Random posts on all sorts of things designed to inform and provoke.
The ICT began hearing cases against members of the country’s two major opposition parties, the Jamaat-e-Islami (JI) and Bangladesh Nationalist Party (BNP), for crimes against humanity allegedly conducted during Bangladesh’s March – December 1971 war with Pakistan.
Both JI and BNP contend these trials, which have been ongoing since 2010, are politically motivated while the government claims the ICT is impartial.
As noted above, the alleged crimes date back to 1971 when Bangladesh, then known as East Pakistan, separated from Pakistan, then known as West Pakistan, after a brutal war which, according to official figures, claimed the lives of three million people and the rape of up to two hundred thousand women.
During and after this conflict, JI, now the country’s largest and most popular Islamic party, was accused of working with Pakistani soldiers and participating in these atrocities.
Following its independence, and despite JI’s repeated denial of the accusations, Bangladesh’s first president, Sheikh Mujibur Rahman, banned the party and stripped its members of their citizenship. The ban was revoked by the country’s seventh president Zia ur Rahman and JI has been associated with his party, BNP, ever since.
Mujibur Rahman, incidentally, is the father of the current Prime Minister, Sheikh Hasina. He was killed in a coup that involved Zia ur Rahman who is the late-husband of the leader of the opposition Khaleda Zia. Consequently, this conflict is not just political but also generational and quite personal which makes predicting its outcome exponentially more difficult.
It’s unclear if both leaders expected the violent outcome from the ICT’s actions, especially since the tribunal’s initial prosecution did not provoke a significant violent response. The situation changed when the ICT sentenced JI leader Abdul Qader Mulla to a life sentence and he was caught smiling after the verdict.
A number of Bangladeshis including thousands of students considered the sentence to be too lenient and began protesting online and in cities around the country.
This activism caused the government to file an appeal with the Supreme Court asking Mulla be sentenced to death. It also likely played a part in the ICT’s decision, announced one month later, to put another JI leader, Delwar Hossain Sayedee, to death.
While these sentences placated the students, they upset members of the JI and its political partner, the Zia-led BNP, who immediately retaliated by attacking police, public infrastructure, government offices, the homes and temples of Hindus – a minority in Bangladesh – and setting trains and vehicles on fire.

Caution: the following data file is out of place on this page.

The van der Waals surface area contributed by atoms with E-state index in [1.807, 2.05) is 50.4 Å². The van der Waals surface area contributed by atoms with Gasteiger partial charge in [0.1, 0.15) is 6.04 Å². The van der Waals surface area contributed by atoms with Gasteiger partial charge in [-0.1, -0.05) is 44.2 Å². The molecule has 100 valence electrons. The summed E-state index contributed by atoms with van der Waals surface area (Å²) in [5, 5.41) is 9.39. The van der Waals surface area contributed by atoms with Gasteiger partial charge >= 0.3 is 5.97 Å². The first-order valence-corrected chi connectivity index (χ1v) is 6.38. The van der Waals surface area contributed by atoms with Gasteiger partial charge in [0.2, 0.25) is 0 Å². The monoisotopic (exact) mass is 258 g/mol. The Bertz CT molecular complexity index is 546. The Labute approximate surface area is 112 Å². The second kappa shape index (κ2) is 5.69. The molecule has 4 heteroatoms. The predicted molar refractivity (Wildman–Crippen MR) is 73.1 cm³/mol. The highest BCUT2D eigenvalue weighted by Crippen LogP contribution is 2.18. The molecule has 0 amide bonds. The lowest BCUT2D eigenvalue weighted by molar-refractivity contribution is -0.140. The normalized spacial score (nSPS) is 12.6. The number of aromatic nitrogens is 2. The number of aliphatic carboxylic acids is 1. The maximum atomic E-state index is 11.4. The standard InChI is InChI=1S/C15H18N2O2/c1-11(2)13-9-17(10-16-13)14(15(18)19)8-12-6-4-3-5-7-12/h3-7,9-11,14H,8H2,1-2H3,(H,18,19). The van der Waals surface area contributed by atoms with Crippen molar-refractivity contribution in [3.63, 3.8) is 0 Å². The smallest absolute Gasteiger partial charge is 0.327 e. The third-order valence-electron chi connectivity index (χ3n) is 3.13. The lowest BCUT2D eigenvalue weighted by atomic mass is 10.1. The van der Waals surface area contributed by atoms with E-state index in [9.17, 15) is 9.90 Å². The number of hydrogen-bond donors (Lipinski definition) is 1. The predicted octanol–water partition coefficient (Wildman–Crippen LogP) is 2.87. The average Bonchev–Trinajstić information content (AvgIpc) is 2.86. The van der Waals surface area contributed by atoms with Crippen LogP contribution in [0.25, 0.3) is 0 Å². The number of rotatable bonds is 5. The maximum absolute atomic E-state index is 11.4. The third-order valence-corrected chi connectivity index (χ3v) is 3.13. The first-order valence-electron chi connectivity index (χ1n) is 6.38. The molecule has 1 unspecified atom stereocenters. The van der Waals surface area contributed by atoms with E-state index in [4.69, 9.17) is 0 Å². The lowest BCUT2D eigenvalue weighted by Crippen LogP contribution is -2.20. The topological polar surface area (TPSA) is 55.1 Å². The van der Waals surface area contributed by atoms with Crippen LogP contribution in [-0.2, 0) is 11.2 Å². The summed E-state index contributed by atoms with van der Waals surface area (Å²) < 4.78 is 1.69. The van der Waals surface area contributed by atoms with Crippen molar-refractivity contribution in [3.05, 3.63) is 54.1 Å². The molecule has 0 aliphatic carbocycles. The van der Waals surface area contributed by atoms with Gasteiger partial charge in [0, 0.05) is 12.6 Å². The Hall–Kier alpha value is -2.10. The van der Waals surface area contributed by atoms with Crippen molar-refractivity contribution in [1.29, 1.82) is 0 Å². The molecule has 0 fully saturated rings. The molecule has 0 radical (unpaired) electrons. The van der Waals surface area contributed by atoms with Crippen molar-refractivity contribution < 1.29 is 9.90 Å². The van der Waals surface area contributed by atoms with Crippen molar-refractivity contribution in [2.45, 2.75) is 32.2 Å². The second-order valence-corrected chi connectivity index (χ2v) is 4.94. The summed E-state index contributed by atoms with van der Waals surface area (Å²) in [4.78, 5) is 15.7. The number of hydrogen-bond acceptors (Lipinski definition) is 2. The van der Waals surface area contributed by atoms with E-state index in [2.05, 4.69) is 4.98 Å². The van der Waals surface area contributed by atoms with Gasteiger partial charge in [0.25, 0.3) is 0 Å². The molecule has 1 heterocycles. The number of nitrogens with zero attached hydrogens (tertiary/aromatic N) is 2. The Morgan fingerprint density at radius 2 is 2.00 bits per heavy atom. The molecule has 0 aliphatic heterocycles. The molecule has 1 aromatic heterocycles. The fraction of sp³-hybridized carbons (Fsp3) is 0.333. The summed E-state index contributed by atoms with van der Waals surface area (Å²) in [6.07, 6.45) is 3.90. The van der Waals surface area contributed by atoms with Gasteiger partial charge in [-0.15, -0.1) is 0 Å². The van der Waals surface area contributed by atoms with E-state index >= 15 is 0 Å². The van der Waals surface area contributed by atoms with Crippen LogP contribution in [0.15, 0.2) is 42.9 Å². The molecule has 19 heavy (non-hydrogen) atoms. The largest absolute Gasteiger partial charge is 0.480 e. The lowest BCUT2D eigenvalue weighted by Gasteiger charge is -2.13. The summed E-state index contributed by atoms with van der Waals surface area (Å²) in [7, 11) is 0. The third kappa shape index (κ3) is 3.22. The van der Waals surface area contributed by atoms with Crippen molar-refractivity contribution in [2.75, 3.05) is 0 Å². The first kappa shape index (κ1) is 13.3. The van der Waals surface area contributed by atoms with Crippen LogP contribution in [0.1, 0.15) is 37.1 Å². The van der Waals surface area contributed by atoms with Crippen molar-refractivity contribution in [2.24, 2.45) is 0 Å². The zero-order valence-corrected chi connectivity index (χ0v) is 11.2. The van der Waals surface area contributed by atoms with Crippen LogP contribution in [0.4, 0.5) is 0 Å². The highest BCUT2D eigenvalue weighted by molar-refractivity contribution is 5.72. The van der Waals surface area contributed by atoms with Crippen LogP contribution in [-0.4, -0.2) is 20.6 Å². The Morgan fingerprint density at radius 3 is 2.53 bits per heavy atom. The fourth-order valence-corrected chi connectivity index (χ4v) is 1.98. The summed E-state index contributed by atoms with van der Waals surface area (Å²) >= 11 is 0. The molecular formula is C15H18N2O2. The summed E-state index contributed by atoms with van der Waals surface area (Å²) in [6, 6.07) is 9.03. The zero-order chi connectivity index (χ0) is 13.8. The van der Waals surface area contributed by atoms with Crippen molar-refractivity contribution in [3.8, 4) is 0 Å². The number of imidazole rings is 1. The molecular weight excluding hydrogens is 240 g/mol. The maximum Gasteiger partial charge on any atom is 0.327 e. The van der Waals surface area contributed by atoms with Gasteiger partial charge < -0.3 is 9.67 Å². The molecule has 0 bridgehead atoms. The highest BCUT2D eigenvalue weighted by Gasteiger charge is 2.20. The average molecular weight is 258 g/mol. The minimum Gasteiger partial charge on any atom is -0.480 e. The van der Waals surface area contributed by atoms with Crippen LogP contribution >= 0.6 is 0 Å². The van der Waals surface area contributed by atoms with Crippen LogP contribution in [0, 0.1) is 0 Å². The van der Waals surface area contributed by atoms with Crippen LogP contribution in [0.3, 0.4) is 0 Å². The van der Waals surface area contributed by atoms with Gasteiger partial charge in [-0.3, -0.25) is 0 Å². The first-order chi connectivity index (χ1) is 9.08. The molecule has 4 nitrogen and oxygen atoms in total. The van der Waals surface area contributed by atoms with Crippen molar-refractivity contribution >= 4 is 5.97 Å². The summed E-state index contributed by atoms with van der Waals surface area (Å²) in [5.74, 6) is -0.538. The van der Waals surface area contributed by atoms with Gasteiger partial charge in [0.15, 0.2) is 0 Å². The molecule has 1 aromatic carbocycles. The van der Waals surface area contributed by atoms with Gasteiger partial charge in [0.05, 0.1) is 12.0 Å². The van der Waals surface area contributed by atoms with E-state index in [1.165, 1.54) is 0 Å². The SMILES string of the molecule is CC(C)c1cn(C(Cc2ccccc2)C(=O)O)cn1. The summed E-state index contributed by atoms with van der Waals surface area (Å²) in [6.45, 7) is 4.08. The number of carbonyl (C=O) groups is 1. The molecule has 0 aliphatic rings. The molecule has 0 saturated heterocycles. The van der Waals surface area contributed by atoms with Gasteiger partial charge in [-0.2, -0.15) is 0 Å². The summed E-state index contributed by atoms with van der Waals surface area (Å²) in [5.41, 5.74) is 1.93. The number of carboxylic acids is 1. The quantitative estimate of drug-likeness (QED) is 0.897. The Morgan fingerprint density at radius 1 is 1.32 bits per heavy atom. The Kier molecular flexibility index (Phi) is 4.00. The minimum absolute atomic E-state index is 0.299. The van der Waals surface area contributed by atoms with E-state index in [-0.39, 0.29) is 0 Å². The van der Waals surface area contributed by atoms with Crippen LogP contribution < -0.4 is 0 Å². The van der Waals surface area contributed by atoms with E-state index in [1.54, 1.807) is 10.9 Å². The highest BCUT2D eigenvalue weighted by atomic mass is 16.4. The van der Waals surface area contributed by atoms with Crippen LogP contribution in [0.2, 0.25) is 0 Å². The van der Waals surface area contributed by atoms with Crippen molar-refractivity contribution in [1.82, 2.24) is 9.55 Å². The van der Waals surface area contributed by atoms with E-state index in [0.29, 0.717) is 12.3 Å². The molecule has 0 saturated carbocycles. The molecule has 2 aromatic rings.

This reaction has given the government a reason to ban JI and parliament has been told Dhaka is researching how the current administration can repeat the action’s of the prime minister’s father.
Obviously this is terrible news for the BNP who counts JI as a valued member of its coalition; JI held multiple cabinet seats during Zia’s most recent administration from 2001 – 2006. The situation is made direr politically because a number of other JI leaders, including its chief, remain on trial and general elections are forecast for next year.
The current protests will likely continue for some time since the JI remains popular amongst its constituents because it’s an honest Islamic party that runs a number of charities, hospitals and religious schools. Furthermore, Zia won’t abandon JI because she needs its support and JI will stick with BNP because it knows that a win for her means pardons – and cabinet positions – for its leaders.
What all parties, including the ruling coalition led by the Awami League, should also consider is that if things continue to remain unstable then the armed forces may once again take over the government.
Indeed, local government officials in 40 districts have already asked for support from paramilitary and army troops and, while this action will most likely tamp down on the violence in the short-term, if the local police is unable to take over security from the military, then these troops won’t go back to the barracks and the country’s nascent democracy will once again be buried.
The government clearly believes the benefits of this instability outweigh its risks. Its opponents accuse it of using the 1971 war for political purposes and turning an Islamic country into a secular nation.
Regardless of one’s opinion about the validity of the latter point, no one can dispute the ruling coalition’s reasoning and justification for the former. It differentiates them from the other parties, generates loyalty among the supporters and, given its history, firmly highlights the sacrifices made by Sheikh Hasina’s family.
The government’s actions also make sense when one considers that the upcoming elections were projected to be relatively close and, through these actions, the government can drastically reduce the BNP’s chances of success.
In the meantime, the Bangladeshis continue to suffer the brunt of this as the ongoing protests have killed over 80 people, injured hundreds and battered an economy that had enjoyed growth rates of around six percent over the past decade. The situation may get worse depending on what further sentences are handed down by the ICT.
Such is the campaign season in a South Asian country and the best one can hope for is a slow simmer until post-elections or after the military takes over.